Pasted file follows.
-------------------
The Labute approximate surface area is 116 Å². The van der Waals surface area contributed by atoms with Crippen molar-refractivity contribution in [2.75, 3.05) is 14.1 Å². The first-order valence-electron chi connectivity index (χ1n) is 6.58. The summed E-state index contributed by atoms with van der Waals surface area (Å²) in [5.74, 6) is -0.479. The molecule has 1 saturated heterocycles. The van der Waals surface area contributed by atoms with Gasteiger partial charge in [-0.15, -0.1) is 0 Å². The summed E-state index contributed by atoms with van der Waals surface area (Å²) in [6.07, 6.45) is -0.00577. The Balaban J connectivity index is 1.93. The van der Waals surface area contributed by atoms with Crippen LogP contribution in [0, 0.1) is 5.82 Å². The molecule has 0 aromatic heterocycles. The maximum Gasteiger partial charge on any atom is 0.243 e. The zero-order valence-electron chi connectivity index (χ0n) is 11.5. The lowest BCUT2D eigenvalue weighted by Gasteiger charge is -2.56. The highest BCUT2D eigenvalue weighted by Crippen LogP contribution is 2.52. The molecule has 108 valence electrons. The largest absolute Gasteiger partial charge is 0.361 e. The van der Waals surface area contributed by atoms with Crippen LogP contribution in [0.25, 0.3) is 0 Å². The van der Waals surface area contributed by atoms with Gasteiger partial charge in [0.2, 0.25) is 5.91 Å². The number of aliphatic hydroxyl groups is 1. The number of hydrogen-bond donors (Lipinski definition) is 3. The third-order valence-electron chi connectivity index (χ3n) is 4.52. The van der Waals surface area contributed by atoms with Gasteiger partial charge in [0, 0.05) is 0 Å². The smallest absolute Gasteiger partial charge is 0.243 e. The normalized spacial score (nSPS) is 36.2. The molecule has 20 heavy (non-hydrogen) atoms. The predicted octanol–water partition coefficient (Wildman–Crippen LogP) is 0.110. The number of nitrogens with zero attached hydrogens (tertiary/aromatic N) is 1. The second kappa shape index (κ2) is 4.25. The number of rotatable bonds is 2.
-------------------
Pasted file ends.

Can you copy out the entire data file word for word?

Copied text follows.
The Labute approximate surface area is 116 Å². The van der Waals surface area contributed by atoms with Crippen molar-refractivity contribution in [2.75, 3.05) is 14.1 Å². The first-order valence-electron chi connectivity index (χ1n) is 6.58. The summed E-state index contributed by atoms with van der Waals surface area (Å²) in [5.74, 6) is -0.479. The molecule has 1 saturated heterocycles. The van der Waals surface area contributed by atoms with Gasteiger partial charge in [-0.15, -0.1) is 0 Å². The summed E-state index contributed by atoms with van der Waals surface area (Å²) in [6.07, 6.45) is -0.00577. The Balaban J connectivity index is 1.93. The van der Waals surface area contributed by atoms with Crippen LogP contribution in [0, 0.1) is 5.82 Å². The molecule has 0 aromatic heterocycles. The maximum Gasteiger partial charge on any atom is 0.243 e. The zero-order valence-electron chi connectivity index (χ0n) is 11.5. The lowest BCUT2D eigenvalue weighted by Gasteiger charge is -2.56. The highest BCUT2D eigenvalue weighted by Crippen LogP contribution is 2.52. The molecule has 108 valence electrons. The largest absolute Gasteiger partial charge is 0.361 e. The van der Waals surface area contributed by atoms with Crippen LogP contribution in [0.25, 0.3) is 0 Å². The van der Waals surface area contributed by atoms with Gasteiger partial charge in [0.2, 0.25) is 5.91 Å². The number of aliphatic hydroxyl groups is 1. The number of hydrogen-bond donors (Lipinski definition) is 3. The third-order valence-electron chi connectivity index (χ3n) is 4.52. The van der Waals surface area contributed by atoms with Gasteiger partial charge in [0, 0.05) is 0 Å². The smallest absolute Gasteiger partial charge is 0.243 e. The normalized spacial score (nSPS) is 36.2. The molecule has 20 heavy (non-hydrogen) atoms. The predicted octanol–water partition coefficient (Wildman–Crippen LogP) is 0.110. The number of nitrogens with zero attached hydrogens (tertiary/aromatic N) is 1. The second kappa shape index (κ2) is 4.25. The number of rotatable bonds is 2.